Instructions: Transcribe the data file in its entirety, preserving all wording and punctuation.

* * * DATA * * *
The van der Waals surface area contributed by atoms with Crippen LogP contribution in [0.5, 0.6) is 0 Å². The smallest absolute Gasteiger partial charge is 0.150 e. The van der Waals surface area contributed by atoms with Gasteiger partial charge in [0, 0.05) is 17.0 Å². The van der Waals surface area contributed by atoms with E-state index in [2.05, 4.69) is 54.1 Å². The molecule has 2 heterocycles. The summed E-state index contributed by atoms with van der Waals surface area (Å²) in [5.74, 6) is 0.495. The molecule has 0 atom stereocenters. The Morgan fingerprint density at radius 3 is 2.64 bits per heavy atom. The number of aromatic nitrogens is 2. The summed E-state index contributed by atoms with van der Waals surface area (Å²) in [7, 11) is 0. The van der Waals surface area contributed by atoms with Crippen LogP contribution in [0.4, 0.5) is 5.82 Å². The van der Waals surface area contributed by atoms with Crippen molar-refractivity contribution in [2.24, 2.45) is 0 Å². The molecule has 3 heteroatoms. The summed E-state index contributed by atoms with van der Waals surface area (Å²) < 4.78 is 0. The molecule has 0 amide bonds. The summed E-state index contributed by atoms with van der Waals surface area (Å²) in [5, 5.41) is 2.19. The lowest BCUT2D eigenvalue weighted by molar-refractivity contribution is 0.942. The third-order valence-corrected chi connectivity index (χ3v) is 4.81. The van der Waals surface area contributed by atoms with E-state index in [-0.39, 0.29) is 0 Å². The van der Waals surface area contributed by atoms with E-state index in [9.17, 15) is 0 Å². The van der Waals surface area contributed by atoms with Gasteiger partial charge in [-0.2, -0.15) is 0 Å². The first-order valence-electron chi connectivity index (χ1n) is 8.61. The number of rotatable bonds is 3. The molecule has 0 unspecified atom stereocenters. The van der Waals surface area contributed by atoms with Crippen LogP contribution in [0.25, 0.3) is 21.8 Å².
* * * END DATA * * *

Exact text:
The van der Waals surface area contributed by atoms with Crippen LogP contribution in [0.5, 0.6) is 0 Å². The smallest absolute Gasteiger partial charge is 0.150 e. The van der Waals surface area contributed by atoms with Gasteiger partial charge in [0, 0.05) is 17.0 Å². The van der Waals surface area contributed by atoms with E-state index in [2.05, 4.69) is 54.1 Å². The molecule has 2 heterocycles. The summed E-state index contributed by atoms with van der Waals surface area (Å²) in [5.74, 6) is 0.495. The molecule has 0 atom stereocenters. The Morgan fingerprint density at radius 3 is 2.64 bits per heavy atom. The number of aromatic nitrogens is 2. The summed E-state index contributed by atoms with van der Waals surface area (Å²) in [7, 11) is 0. The van der Waals surface area contributed by atoms with Crippen LogP contribution in [0.4, 0.5) is 5.82 Å². The van der Waals surface area contributed by atoms with Crippen molar-refractivity contribution in [2.24, 2.45) is 0 Å². The molecule has 3 heteroatoms. The summed E-state index contributed by atoms with van der Waals surface area (Å²) < 4.78 is 0. The molecule has 0 amide bonds. The summed E-state index contributed by atoms with van der Waals surface area (Å²) in [5, 5.41) is 2.19. The lowest BCUT2D eigenvalue weighted by molar-refractivity contribution is 0.942. The third-order valence-corrected chi connectivity index (χ3v) is 4.81. The van der Waals surface area contributed by atoms with E-state index in [-0.39, 0.29) is 0 Å². The van der Waals surface area contributed by atoms with E-state index in [9.17, 15) is 0 Å². The van der Waals surface area contributed by atoms with Gasteiger partial charge in [-0.2, -0.15) is 0 Å². The first-order valence-electron chi connectivity index (χ1n) is 8.61. The number of rotatable bonds is 3. The molecule has 0 unspecified atom stereocenters. The van der Waals surface area contributed by atoms with Crippen LogP contribution in [0.25, 0.3) is 21.8 Å².